Chances are pretty good that if you eat fish you probably don’t think much about where it came from or how it got onto your plate. Fish sits under glass at the grocery store, or resides in plastic bags in freezers or, in some cases, in cans. Like beef, fish seem to go on forever, endlessly regenerating for your next meal. Nothing could be further from the truth.
The End of the Line is a documentary about fish that answers all the questions you never asked, from where the great fisheries of the world are, to the techniques used to make the catch. I think you will find after just a few minutes of watching that you are totally unprepared for the knowledge being laid on you. I know I was. The End of the Line has forever changed the way I look at fish. Unless you are dedicated to not seeing the truth when it’s placed before you, raw and uncompromised, you will have the same reaction.
The first bit of fact that’s presented, and one you wouldn’t think would have to be told to anyone, is that fish are not like cows. They are wild animals. All fish that are caught are living in the wilds of the oceans. Yes, there are such things as farmed fish, but I’ll deal with that in a little bit. Fully 99.99% of all fish are wild-caught and we depend on the natural function of the ecosystem to keep the oceans populated with fish so we can do this. The problem? We’re fishing too much, catching too much and destroying too much and the oceans are dying.
Let me say right now, before you claim this is a bunch of tree-hugging nonsense, that The End of the Line is not asking you to take anything it says at its word. The End of the Line is full of rigorous science and the science has spoken: if we continue to fish at the rates we are currently fishing, with the technologies we’re currently using, there will be no fishable waters by 2048. Period, full stop. That’s in my lifetime, folks, and probably yours, too. No more fish. No more tuna in a can. No more fish sticks. No more anything.
I saw a documentary fairly recently about how bluefin tuna have been fished to the brink of extinction. This is sad and can be averted, but it will take the willpower of millions to avoid eating the fish anymore and allowing their population to increase. What The End of the Line points out, however, and this is again borne out by empirical evidence, is that it’s possible to kill a species off not simply by catching them down to the last specimen, but by reducing their numbers to the point where they can no longer breed effectively. This is called a collapse and it has happened before. The movie opens with the collapse of the Canadian cod fishery. Despite efforts to stop the damage before it’s too late, nearly 20 years after the fishery was closed to all commercial fishing, the cod have not returned in numbers. They are going to be gone forever, or as close to forever as makes no difference.
This collapse pathway is happening in every fishery in every part of the world. Humans are so clever — and, sometimes, so oblivious to the harm we cause — that we’ve made ourselves the most efficient engine of species extinction as has ever existed. Hundreds of thousands of tons of fish are drawn from the seas every year. The oceans are not inexhaustible, and yet we continue on as if they are.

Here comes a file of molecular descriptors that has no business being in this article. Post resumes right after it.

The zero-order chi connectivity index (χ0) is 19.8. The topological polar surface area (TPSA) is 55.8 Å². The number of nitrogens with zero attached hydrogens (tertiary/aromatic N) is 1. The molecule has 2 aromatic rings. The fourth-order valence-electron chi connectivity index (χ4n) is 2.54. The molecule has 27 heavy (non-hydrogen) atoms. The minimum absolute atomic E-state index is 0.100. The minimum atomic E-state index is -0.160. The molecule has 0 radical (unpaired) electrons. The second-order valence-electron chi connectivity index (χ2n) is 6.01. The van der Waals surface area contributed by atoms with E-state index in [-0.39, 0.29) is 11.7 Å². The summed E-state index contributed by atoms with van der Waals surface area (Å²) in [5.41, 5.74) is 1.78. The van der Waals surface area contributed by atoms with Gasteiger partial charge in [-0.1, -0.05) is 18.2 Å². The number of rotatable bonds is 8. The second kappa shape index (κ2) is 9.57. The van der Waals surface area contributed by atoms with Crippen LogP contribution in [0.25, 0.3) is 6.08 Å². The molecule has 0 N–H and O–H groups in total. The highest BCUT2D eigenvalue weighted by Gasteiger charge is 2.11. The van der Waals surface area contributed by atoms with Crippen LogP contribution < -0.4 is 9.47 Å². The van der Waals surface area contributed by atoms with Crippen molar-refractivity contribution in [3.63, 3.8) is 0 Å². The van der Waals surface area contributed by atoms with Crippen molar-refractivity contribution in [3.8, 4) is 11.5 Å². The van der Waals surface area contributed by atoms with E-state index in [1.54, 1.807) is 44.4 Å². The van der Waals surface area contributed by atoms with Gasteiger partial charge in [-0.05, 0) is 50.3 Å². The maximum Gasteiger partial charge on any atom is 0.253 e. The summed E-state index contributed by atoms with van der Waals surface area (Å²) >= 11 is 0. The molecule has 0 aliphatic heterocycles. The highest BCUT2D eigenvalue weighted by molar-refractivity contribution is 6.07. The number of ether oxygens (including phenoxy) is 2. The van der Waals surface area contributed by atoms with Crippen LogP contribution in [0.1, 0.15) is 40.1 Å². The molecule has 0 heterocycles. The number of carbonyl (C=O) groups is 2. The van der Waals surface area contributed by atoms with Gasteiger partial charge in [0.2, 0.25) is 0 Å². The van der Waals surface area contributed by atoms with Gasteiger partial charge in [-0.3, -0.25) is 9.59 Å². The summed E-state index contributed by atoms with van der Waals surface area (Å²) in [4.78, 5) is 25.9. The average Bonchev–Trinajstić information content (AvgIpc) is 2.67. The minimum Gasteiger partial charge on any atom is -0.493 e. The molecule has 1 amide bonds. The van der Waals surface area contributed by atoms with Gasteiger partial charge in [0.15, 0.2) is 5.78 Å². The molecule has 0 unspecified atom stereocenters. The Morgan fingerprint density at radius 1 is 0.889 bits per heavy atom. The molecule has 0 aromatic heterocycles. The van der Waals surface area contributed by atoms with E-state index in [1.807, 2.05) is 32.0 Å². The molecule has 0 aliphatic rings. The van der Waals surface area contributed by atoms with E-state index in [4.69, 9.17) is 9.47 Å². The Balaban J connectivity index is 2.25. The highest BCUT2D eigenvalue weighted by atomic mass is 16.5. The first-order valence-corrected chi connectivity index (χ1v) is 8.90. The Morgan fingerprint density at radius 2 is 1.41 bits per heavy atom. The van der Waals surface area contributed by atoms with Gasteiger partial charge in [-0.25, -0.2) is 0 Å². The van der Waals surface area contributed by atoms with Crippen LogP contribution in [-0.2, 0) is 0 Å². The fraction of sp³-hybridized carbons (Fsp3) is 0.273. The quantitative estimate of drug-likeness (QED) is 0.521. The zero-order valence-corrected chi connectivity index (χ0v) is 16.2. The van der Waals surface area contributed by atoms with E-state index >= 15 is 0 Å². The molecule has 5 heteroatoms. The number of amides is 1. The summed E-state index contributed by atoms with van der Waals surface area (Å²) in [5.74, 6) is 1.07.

At one point there was reason to doubt this conclusion. Though fishermen were reporting reduced catches pretty much all over the world, the total global amount of catch continued to rise. How was this possible if the world was running out of fish? It turns out that the only country reporting year-upon-year increases in total catch was China and, as you may suspect already, China was being about as honest in those reports as they are about how much lead are in the toys they make. It was eventually revealed that the government officials in charge of tracking catches, in order to curry favor with other branches of government, had deliberately falsified their reports for years, perhaps even decades. Once the real numbers were out, we learned that China was no longer an exception. The depletion was on and it was on in a big way.
And it’s not just the sheer amount of the catches that causes a problem. The methods used are incredibly destructive. The huge nets that fishing trawlers use to make their catches also trap hundreds and even thousands of non-food varieties of fish, all of which die, thus decimating their overall numbers. Some of the nets drag upon the bottom of the ocean, ripping up all the habitat for the predator and prey species. One scientist likens it to plowing a field seven times a year. No wheat or corn or anything at all could grow under those conditions, so it should come as no surprise that the underwater ecosystem is likewise disrupted.
But what about aquaculture? Isn’t that a better way to do this? It turns out that farming a fish like salmon takes thousands of tons of wild-caught fish, ground up into meal for food pellets, just to produce a comparatively minuscule amount of product. It’s so inefficient that many aquaculture businesses are giving it up, the expense and difficulty far too high. Easier (and cheaper) to continue to plunder the seas.
You may wonder exactly what is to be done about all of this. Do we stop eating fish altogether? There’s no need for that. The End of the Line makes a case for sensible stewardship of our fisheries, governed by smart, effective treaties and enforcement, that can continue to provide food while also ensuring that we don’t send the oceans into global collapse. It’s not an easy solution by any means, but it is the only sane one.
I cannot recommend The End of the Line enough. As I said at the outset, this will change the way you look at a critical issue, one you may not even have realized was a problem. And the more people who know, the more likely something will be done about it before it’s too late.